MSA speaker informs students about Islamic culture
As of last year, the Muslim Student Alliance(MSA) has been a club that fosters conversation and context of what it is like to be a Muslim student at St. Paul Academy and Summit School as well as a ally in the community. To further this discussion of identity and culture, MSA hosted Christina Ferdous to speak and outline these topics on Sept. 28 in Bigelow Commons.
Ferdous has worked with the Islamic Resource Group for three years. This organization is a non-profit educational based group that targets the public in hopes to inform them about Islamic culture and the lives of Muslims. Ferdous began her speech by differentiating between Eid-ul-Adha which is the celebration that commemorates Abraham’s willingness to sacrifice his son, and Eid-ul-Fitr which occurs at the end of Ramadan.
“As Abraham was going to sacrifice his son at the last minute, he was replaced with a ram or a sheep. In commemoration of this [during Eid], Muslims will slaughter some type of animal to remember Abraham’s willingness to put God’s will above his own,” Ferdous said.
While opening the audience to questions, students and teachers were able to ask about the religion and the specific differences between the two Eids. Ferdous described Eid-ul-Adha as being more dominant due to its significance revolving around the pilgrimage to Mecca.
Eid-ul-Ahda is considered the major of the two [Eids] because it has such a religious significance. This pilgrimage is another requirement of a Muslim who is physically and financially able to go. It can be a very physically demanding, you circumnavigate the kaaba seven times which is three miles. People tend to concentrate on doing the prayer and doing the sacrifices. I’ve noticed it’s not as quite of a party type celebration as Ramadan is when we finish the fasting,” Ferdous said.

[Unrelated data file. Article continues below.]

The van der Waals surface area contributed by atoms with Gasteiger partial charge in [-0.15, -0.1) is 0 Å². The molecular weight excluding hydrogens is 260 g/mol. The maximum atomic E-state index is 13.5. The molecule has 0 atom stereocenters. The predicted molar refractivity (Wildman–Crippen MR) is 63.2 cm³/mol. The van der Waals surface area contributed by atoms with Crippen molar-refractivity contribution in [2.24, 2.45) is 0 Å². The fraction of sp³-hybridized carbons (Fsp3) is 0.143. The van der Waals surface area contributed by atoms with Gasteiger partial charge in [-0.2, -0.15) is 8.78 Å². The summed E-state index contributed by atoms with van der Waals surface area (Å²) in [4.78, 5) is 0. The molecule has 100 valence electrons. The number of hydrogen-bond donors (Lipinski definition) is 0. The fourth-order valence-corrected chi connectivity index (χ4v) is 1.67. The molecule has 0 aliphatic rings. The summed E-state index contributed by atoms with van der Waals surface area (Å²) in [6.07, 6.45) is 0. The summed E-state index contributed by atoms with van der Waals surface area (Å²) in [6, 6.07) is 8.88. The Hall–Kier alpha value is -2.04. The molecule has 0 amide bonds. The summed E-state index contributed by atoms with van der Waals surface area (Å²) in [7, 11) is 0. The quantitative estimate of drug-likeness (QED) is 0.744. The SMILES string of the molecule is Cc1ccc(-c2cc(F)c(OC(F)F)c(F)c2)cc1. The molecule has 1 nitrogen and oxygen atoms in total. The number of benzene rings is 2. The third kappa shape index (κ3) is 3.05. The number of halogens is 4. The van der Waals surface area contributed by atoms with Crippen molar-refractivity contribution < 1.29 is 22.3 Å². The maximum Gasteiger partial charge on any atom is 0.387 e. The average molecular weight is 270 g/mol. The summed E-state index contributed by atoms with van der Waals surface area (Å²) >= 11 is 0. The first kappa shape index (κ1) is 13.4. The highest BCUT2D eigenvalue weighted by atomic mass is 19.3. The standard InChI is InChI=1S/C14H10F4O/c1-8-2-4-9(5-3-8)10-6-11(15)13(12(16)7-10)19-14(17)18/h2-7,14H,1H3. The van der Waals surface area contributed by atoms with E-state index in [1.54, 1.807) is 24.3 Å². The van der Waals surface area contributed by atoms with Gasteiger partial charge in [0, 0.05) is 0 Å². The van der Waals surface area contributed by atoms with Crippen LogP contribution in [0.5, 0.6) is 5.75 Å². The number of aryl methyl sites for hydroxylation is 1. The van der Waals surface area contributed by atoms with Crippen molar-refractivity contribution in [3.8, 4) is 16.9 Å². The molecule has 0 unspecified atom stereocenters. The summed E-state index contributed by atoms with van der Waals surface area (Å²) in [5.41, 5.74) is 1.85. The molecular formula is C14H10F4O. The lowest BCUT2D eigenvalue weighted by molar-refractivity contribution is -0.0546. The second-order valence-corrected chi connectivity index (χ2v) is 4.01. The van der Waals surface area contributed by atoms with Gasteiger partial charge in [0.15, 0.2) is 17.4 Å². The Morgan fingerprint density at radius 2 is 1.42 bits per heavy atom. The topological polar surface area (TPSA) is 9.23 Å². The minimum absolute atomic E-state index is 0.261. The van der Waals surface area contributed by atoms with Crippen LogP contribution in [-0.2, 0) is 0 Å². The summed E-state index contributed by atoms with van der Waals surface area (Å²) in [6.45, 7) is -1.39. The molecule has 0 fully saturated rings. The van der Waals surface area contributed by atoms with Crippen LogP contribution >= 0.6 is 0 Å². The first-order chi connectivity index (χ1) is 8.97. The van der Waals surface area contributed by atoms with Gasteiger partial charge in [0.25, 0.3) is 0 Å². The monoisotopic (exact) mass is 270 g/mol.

Fasting is a detrimental aspect of Ramadan, and Ferdous depicted fasting as a privilege and rightful duty of a Muslim during Eid-ul-Fitr.
“For most of us Muslims, we’re happy to fast, it’s another one of those instances where it’s what we believe God asked of us. Even if we are feeling hungry, we feel empathy towards people who aren’t as fortunate to have what we have,” Ferdous said.
Further on into her speech, Ferdous expressed her reasoning for converting to Islam while she was in college. During a World Religions course in college, her professor had their students find the actual texts from each religion, such as the Bible, Buddhist scriptures and the translation of the Quran. She credits this class and meeting new Muslim people in her college years as leading her on her path to Islam.
“I was not raised Muslim, I converted in college. For me, I was not raised in a real religious household. I would generically say that we were Christian. As I got into college, I started searching, I was taking a World Religions class. After studying it [Islam] for several years I decided that it most closely aligned with what my own innate belief was. I looked back at my relationship with God, and how I felt about Him most closely fell with Islam,” Ferdous said.
Ferdous conveyed a powerful message of understanding of Islam and how the core messages can be useful to anyone, not just Muslims.